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X-4 Bantam: A Short-Lived X-Plane That Changed Everything

X-4 Bantam
Image: Creative Commons.

Meet the X-4 Bantam: In the publishing world, Bantam Books is a wildly successful imprint. Of significance for Bantam in the 1980s was the autobiography of the legendary Brig. Gen. Chuck Yeager, best known for being the first man to break the sound barrier, which he did in the Bell X-1. Indeed, Yeager flew his fair share of experimental X-planes, including the X-15 rocket plane, and the subject of this article: the X-4 Bantam. 

X-4 Bantam: Inspirations, Origins, and Specifications

Unlike her avian namesake, the X-4 Bantam could fly high, far, and fast. She actually drew her inspiration from a former WWII nemesis, namely Nazi Germany’s Messerschmitt Me 163 Komet, which was the first fighter powered by rocket alone to ever enter operational service. 

As noted by the U.S. Air Force’s official Fact Sheet on the X-4, “During World War II, engineers in the U.S. and UK studied semi-tailless aircraft, and the German Luftwaffe fielded the semi-tailless Me 163 (one of which is on display in the museum’s World War II Gallery). After the war ended, Northrop built two X-4s to test if this configuration could perform at transonic (near-supersonic) speeds better than conventional aircraft.”

The Bantam was built by the Northrop Corporation, now known as Northrop Grumman, on behalf of the National Advisory Committee on Aeronautics, the predecessor to NASA. She made her maiden flight on Dec. 16, 1948, launching from Muroc Air Force Base, California, and helmed by Northrop test pilot Charles Tucker. 

Specifications for the Bantam included a fuselage length of 23 feet 3 inches, a wingspan of 26 feet 10 inches, a height of 14 feet 10 inches, an empty weight of 5,507 pounds, and a max takeoff weight of 7,820 lbs. Two Westinghouse XJ30 turbojet engines powered the plane through the skies at a maximum airspeed of 640 miles per hour (Mach-0.83) and a maximum endurance of 44 minutes. A total of two airframes were built.

The Bantam had no horizontal tail surfaces, relying instead on combined elevator and aileron control surfaces (elevons) for control in pitch & roll attitudes. Some aerospace engineers thought eliminating the horizontal tail would do away with stability problems at high speeds that resulted from the interaction of supersonic shock waves between the wings and the horizontal stabilizers. These shock waves were thought to cause stability problems at transonic speeds up to Mach-0.9.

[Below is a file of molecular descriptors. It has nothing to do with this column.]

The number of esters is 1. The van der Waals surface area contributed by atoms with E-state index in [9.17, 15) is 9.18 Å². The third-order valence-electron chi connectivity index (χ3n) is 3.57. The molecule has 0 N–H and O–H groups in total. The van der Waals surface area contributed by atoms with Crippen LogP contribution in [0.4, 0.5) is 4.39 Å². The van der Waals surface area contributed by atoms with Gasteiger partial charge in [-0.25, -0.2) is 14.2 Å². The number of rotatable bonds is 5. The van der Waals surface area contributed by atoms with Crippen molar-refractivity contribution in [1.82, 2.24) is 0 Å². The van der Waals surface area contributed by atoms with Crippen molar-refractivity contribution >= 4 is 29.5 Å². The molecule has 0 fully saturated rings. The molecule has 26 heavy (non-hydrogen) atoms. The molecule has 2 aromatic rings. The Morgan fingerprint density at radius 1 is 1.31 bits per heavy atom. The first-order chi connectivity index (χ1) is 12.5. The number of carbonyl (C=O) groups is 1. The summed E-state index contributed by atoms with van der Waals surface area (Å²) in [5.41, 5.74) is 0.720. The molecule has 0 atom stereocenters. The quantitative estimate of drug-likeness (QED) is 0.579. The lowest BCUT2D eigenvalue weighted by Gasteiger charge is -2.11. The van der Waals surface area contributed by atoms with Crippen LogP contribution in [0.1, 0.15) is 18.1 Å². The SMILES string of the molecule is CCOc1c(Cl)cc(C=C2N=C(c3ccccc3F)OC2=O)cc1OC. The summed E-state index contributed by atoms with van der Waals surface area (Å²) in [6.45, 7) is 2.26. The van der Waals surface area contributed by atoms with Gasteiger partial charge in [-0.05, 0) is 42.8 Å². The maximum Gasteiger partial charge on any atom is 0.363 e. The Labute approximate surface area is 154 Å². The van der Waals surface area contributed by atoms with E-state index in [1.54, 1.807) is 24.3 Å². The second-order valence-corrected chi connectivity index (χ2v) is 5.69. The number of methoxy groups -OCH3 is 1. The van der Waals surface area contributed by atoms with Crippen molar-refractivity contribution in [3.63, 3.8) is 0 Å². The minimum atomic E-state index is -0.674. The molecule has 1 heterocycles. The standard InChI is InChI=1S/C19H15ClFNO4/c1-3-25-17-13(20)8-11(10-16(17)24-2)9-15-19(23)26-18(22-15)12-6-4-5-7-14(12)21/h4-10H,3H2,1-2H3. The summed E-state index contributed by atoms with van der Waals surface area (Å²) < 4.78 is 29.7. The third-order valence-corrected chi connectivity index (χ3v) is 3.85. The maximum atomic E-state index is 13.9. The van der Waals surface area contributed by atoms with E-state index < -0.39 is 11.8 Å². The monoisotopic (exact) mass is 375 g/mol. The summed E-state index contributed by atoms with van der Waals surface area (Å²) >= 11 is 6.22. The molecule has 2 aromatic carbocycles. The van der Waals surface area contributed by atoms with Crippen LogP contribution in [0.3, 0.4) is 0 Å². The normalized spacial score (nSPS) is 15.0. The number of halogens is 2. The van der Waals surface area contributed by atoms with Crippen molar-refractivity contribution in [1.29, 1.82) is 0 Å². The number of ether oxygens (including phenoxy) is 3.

Tested by Yeager and His Peers

Alas, the first X-4 was grounded after a mere 10 flights. It was unreliable, so much so that NACA Muroc flight test unit head Walt Williams called the aircraft a lemon. 

Luckily the second bird proved far more reliable, making 20 contractor flights before both planes were turned over to the U.S. Air Force and NACA. From that point onward, the first Bantam was relegated to the status of spare parts bin for her sister airframe. Between August and September 1950, that second Bantam was put through her paces by some of the biggest names ever to grace the annals of Cold War-era test piloting: Chuck Yeager, Pete Everest, Al Boyd, Richard Johnson, Fred Ascani, Arthur Murray and Jack Ridley.

But the Bantam kept running a fowl, er, afoul of stability issues. It experienced pitch oscillation that was likened to driving on a washboard road, as well as a tucking phenomenon in which the nose pitched down. She made her final NACA flight on Sept. 29, 1953. Ultimately, as a NASA Fact Sheet edited by Yvonne Gibbs concludes, “The X-4’s primary importance involved proving a negative, in that a swept-wing semi-tailless design was not suitable for speeds near Mach-1. Aircraft designers were thus able to avoid this dead end.”

X-4 Legacy and Where Are They Now?

Swept-wing semi-tailless designs for aircraft finally did become feasible thanks to the development of computerized fly-by-wire systems. This can be seen in the X-36, the F-117A Nighthawk, and the YF-118G Bird of Prey.

Luckily for us aviation history buffs, both X-4s have been preserved for posterity. S/N 46-676, is on display at the Flight Test Museum on the grounds of Edwards AFB, California, while 6677 is displayed at the National Museum of the United States Air Force on the grounds of Wright-Patterson AFB in the vicinity of Dayton, Ohio. The latter was restored by the Western Museum of Flight in Torrance, California, and transferred to the “Wright-Pat” in 1953. 

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Christian D. Orr is a former Air Force Security Forces officer, Federal law enforcement officer, and private military contractor (with assignments worked in Iraq, the United Arab Emirates, Kosovo, Japan, Germany, and the Pentagon). Chris holds a B.A. in International Relations from the University of Southern California (USC) and an M.A. in Intelligence Studies (concentration in Terrorism Studies) from American Military University (AMU). He has also been published in The Daily Torch and The Journal of Intelligence and Cyber Security. Last but not least, he is a Companion of the Order of the Naval Order of the United States (NOUS)

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Christian D. Orr is a former Air Force officer, Federal law enforcement officer, and private military contractor (with assignments worked in Iraq, the United Arab Emirates, Kosovo, Japan, Germany, and the Pentagon).